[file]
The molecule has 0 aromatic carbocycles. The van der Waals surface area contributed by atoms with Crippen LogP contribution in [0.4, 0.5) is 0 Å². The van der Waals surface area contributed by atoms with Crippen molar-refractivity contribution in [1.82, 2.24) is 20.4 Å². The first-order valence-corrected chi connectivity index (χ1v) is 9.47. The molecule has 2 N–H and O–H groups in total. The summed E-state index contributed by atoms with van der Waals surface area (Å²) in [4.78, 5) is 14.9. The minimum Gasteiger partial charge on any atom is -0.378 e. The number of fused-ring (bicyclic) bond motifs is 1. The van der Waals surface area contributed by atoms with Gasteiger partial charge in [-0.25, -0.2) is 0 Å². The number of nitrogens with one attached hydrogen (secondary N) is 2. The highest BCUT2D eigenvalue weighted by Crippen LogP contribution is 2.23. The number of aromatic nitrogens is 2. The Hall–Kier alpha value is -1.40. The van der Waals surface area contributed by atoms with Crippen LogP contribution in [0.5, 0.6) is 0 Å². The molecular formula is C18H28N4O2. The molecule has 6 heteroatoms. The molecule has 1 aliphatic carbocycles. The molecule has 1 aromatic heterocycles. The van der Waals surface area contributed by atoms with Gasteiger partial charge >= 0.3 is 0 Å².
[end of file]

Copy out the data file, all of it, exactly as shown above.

The molecule has 0 aromatic carbocycles. The van der Waals surface area contributed by atoms with Crippen LogP contribution in [0.4, 0.5) is 0 Å². The van der Waals surface area contributed by atoms with Crippen molar-refractivity contribution in [1.82, 2.24) is 20.4 Å². The first-order valence-corrected chi connectivity index (χ1v) is 9.47. The molecule has 2 N–H and O–H groups in total. The summed E-state index contributed by atoms with van der Waals surface area (Å²) in [4.78, 5) is 14.9. The minimum Gasteiger partial charge on any atom is -0.378 e. The number of fused-ring (bicyclic) bond motifs is 1. The van der Waals surface area contributed by atoms with Gasteiger partial charge in [-0.25, -0.2) is 0 Å². The number of nitrogens with one attached hydrogen (secondary N) is 2. The highest BCUT2D eigenvalue weighted by Crippen LogP contribution is 2.23. The number of aromatic nitrogens is 2. The Hall–Kier alpha value is -1.40. The van der Waals surface area contributed by atoms with Crippen LogP contribution in [0.5, 0.6) is 0 Å². The molecular formula is C18H28N4O2. The molecule has 6 heteroatoms. The molecule has 1 aliphatic carbocycles. The molecule has 1 aromatic heterocycles. The van der Waals surface area contributed by atoms with Gasteiger partial charge >= 0.3 is 0 Å².